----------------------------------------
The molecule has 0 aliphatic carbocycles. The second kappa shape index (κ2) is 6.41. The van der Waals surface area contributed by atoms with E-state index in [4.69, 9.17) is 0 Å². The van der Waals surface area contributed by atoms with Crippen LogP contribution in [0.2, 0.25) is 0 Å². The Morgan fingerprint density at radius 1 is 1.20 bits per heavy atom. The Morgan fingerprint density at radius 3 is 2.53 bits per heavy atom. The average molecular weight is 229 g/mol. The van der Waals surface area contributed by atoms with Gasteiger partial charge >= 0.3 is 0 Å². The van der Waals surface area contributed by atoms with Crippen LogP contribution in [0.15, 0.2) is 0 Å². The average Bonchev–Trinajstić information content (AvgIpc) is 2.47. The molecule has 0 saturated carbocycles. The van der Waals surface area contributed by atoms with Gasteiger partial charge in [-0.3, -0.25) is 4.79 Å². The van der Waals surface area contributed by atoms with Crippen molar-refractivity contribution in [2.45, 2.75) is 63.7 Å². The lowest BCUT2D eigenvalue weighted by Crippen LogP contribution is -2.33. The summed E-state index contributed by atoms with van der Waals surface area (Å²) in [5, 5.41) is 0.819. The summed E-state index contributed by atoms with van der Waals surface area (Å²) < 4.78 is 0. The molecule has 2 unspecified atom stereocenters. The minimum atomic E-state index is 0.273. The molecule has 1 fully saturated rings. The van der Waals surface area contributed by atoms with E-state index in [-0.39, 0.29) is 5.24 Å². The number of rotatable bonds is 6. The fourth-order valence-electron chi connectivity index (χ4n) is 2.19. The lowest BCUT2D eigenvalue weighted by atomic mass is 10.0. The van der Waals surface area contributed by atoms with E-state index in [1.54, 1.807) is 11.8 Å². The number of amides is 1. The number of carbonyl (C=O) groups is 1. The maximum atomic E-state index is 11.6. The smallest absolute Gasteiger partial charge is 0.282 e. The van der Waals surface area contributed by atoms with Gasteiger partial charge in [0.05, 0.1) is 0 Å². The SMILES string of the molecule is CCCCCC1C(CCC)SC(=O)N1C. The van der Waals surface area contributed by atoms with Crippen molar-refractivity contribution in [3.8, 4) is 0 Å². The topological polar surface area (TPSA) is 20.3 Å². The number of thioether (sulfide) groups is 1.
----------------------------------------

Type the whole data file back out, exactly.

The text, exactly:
The molecule has 0 aliphatic carbocycles. The second kappa shape index (κ2) is 6.41. The van der Waals surface area contributed by atoms with E-state index in [4.69, 9.17) is 0 Å². The van der Waals surface area contributed by atoms with Crippen LogP contribution in [0.2, 0.25) is 0 Å². The Morgan fingerprint density at radius 1 is 1.20 bits per heavy atom. The Morgan fingerprint density at radius 3 is 2.53 bits per heavy atom. The average molecular weight is 229 g/mol. The van der Waals surface area contributed by atoms with Gasteiger partial charge >= 0.3 is 0 Å². The van der Waals surface area contributed by atoms with Crippen LogP contribution in [0.15, 0.2) is 0 Å². The average Bonchev–Trinajstić information content (AvgIpc) is 2.47. The molecule has 0 saturated carbocycles. The van der Waals surface area contributed by atoms with Gasteiger partial charge in [-0.3, -0.25) is 4.79 Å². The van der Waals surface area contributed by atoms with Crippen molar-refractivity contribution in [2.45, 2.75) is 63.7 Å². The lowest BCUT2D eigenvalue weighted by Crippen LogP contribution is -2.33. The summed E-state index contributed by atoms with van der Waals surface area (Å²) in [5, 5.41) is 0.819. The summed E-state index contributed by atoms with van der Waals surface area (Å²) < 4.78 is 0. The molecule has 2 unspecified atom stereocenters. The minimum atomic E-state index is 0.273. The molecule has 1 fully saturated rings. The van der Waals surface area contributed by atoms with E-state index in [-0.39, 0.29) is 5.24 Å². The number of rotatable bonds is 6. The fourth-order valence-electron chi connectivity index (χ4n) is 2.19. The lowest BCUT2D eigenvalue weighted by atomic mass is 10.0. The van der Waals surface area contributed by atoms with E-state index in [1.54, 1.807) is 11.8 Å². The number of amides is 1. The number of carbonyl (C=O) groups is 1. The maximum atomic E-state index is 11.6. The smallest absolute Gasteiger partial charge is 0.282 e. The van der Waals surface area contributed by atoms with Gasteiger partial charge in [0.05, 0.1) is 0 Å². The SMILES string of the molecule is CCCCCC1C(CCC)SC(=O)N1C. The van der Waals surface area contributed by atoms with Crippen molar-refractivity contribution in [3.8, 4) is 0 Å². The topological polar surface area (TPSA) is 20.3 Å². The number of thioether (sulfide) groups is 1.